An interview recently published in Ellipse, the monthly magazine of the PRBB.
Tempted by journalism, Josep Maria Antó finally plumped for medicine. Specialising in pneumonia and epidemiology he discovered his passion for research in the 80s when he was directing research on the asthma epidemics in Barcelona. A pioneer in the study of environmental factors on respiratory diseases, he joined the IMIM in 1988 and the UPF in 1999. Since 2005 he has been directing the CREAL and the Respiratory Diseases research programme.
What are your memories from the early years of the old Municipal Institute of Public Health?
It was an exciting time. We built an information base to support the health policies, because without information it is impossible to make intelligent and fair public health policies. It was necessary to transform the health system inherited from the dictatorship and in many aspects it had to be completely reorganised.
The soya case was your first success.
We had organised a register of hospital emergencies which allowed us to see which part of the population was affected. It was a scientific and health triumph because we discovered what was causing the asthma epidemic: the unloading of soya in the port of Barcelona. They put filters in a silo and the problem was solved. In a short period of time we published 4 articles in the Lancet and the New England Journal of Medicine.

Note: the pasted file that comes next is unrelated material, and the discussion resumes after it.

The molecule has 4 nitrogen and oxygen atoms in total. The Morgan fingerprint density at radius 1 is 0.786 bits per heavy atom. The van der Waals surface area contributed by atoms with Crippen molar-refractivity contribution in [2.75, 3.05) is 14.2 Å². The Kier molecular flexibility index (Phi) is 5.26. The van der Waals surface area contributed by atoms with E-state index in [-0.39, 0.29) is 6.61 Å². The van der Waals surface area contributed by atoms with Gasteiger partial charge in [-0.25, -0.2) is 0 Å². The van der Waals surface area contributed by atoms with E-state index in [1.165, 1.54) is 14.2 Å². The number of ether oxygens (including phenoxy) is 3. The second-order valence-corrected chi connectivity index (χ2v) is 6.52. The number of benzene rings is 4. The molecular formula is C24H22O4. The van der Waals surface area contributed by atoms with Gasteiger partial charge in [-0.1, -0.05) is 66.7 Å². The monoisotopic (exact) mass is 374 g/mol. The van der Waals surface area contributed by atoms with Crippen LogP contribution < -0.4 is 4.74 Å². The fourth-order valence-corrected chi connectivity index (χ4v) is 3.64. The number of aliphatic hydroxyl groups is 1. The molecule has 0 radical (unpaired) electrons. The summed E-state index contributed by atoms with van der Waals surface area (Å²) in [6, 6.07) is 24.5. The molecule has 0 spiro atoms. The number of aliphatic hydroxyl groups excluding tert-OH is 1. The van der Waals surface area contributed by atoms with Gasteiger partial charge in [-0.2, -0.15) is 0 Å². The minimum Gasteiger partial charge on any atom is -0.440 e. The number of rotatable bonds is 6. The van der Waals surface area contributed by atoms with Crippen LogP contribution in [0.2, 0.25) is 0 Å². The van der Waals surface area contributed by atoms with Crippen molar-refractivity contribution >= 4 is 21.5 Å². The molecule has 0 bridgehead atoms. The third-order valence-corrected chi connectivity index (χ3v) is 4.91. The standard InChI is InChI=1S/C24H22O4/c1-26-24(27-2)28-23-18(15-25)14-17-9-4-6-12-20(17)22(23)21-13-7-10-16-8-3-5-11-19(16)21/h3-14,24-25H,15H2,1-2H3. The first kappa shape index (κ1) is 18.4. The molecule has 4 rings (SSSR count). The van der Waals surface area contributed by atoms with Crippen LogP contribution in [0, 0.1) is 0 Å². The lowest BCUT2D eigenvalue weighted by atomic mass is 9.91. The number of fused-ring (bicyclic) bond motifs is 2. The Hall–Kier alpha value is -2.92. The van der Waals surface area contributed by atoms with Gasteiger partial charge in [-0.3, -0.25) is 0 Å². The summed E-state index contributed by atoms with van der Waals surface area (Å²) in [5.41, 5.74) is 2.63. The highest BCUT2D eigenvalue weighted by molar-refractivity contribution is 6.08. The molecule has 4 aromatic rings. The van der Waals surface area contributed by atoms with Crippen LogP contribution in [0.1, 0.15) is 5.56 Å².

How has the view of environmental risks changed?
At that time, the majority of specialists assumed that atmospheric contamination was not relevant to health. With the register created in 1991 we concluded that the air quality standards of the WHO didn’t adequately protect public health. Now everyone recognises that it is an important public health issue.
Do you think that the policy responses are adequate?
Normally any policy responses are insufficient and come too late. The environmental risk regulation mechanisms require a lot of accumulated scientific evidence. In this way, the measures are implemented late, when the consequences are often devastating. It is necessary to go forward thinking about the principle of protection.
What does working in an environment like the PRBB offer you?
Working with the best helps you improve, Not only because you learn and get ideas, but also because it makes you competitive. At the PRBB the level is so good that it generates the need to excel. The other thing in its favour is the interdisciplinarity. It is easy to move through the corridors and find some of the best specialists in the world in a specific subject!
Can you combine research with the management of the CREAL?
I think that in order to direct research it is necessary to keep researching, even though it’s clear that you can’t spend the same kind of time on it and sometimes that is frustrating.
What are the next challenges in your research?
I have started a European project, MeDALL, coordinated jointly with INSERM, on the mechanisms of allergic diseases. It ranges from epigenetics to systems biology. This is one of the major scientific challenges that I have faced and I’m very excited.
What advice would you give to a researcher just starting out?
More than advice, what young people need is excellent education and the means necessary to develop their scientific careers. At the CREAL we are developing a “mentoring” programme for young researchers.